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Snappy Comebacks to Stupid Policy Arguments

November 29, 2009

UC Berkeley economist Brad DeLong has a good post up on why good macroeconomic policy is so often a political loser. The post is a readable takedown of the now-standard meme that “Obama hasn’t done anything yet.” (How and why did Saturday Night Live establish itself as the arbiter of conventional political wisdom?)

But back to DeLong. After arguing how effective the stimulus has been, he posits that as for unpopularity

…With respect to the ARRA–the stimulus package, the Obama fiscal boost–it seems to me that what is going on in the American right is simply (a) an outbreak of extraordinary intellectual and political dishonesty that (b) the press refuses to see.

This isn’t exactly a novel analysis, but this is one case where ubiquity is due to truthfulness rather than lazy thinking. In fact, DeLong can point to a time when Republicans were arguing the exact opposite of what they are arguing today:

Republican politicians’ arguments that fiscal stimulus isn’t working are simply ripped out of the Newt Gingrich playbook: lie all the time. Remember that back in 1993 when the Democrats’ analyses led them to seek to reduce the deficit and spend less–well, back then the Republicans said that would destroy the economy too. And they were very wrong. But how many media stories about Republican claims make even a small attempt to evaluate them?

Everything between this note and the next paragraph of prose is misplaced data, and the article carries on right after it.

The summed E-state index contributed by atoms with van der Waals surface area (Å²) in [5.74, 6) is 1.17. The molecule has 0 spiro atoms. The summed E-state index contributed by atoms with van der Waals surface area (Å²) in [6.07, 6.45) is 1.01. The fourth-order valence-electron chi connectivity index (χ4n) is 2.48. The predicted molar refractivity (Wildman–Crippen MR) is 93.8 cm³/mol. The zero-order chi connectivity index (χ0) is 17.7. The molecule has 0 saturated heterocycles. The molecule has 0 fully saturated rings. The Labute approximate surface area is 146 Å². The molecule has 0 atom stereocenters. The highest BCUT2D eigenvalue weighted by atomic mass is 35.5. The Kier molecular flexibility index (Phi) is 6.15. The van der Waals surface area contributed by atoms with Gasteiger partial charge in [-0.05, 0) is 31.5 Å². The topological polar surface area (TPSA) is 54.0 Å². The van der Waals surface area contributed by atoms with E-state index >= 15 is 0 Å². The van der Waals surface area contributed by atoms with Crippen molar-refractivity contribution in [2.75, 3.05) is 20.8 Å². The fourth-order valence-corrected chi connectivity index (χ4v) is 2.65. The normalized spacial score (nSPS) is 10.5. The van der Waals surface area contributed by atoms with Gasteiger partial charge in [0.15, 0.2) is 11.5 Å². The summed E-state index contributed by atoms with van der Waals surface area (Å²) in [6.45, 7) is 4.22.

We hear so much about the “Liberal Media,” maybe it’s time to start referring to the “Media-GOP detente.” But that’s all as may be. What can we, my handful of readers, do in the face of this detente? Because I believe in always being prepared, I’d like to recount for you the following:

When my girlfriend was making her graduate school visit-weekend rounds, she was assigned a former air force pilot as a roomie. Somehow or other, they began debating whether we should have invaded Iraq. I guess my girlfriend had the upper hand (is that a tribute to her debating skills or the pesky fact that we never did find WMDs?), because her roomie shifted the terms of the argument by trotting out that tired, old claim: “Well, historically wars are good for the economy anyway.”

To which the perfect response is: Oh, so you’re a Keynesian!

Devastating! Let’s see them get out of that one. (Note: To oversimplify, Keynesian economics is generally interpreted to support liberal policies, while monetarist economics a la Milton Friedman is generally interpreted to support conservative policies.)

There is only one war that economists cite as having been “good for the economy”: World War II. In the late 30s, FDR experimented with the kind of fiscally austere programs that Hoover had used in the early 30s – the kind of fiscally austere programs that only deepened the Depression, and the kind of fiscally austere programs that the GOP and Tea Partiers are currently clamoring for. Anyway, FDR’s ill-advised austerity plunged the country back into depression. How did we get out?

Many economists believe it was thanks to the massive government demand for war materiel generated by World War II. WWII in effect provided political cover for a massive government stimulus program. Stimulus-via-war spending wasn’t creeping socialism, it was patriotism!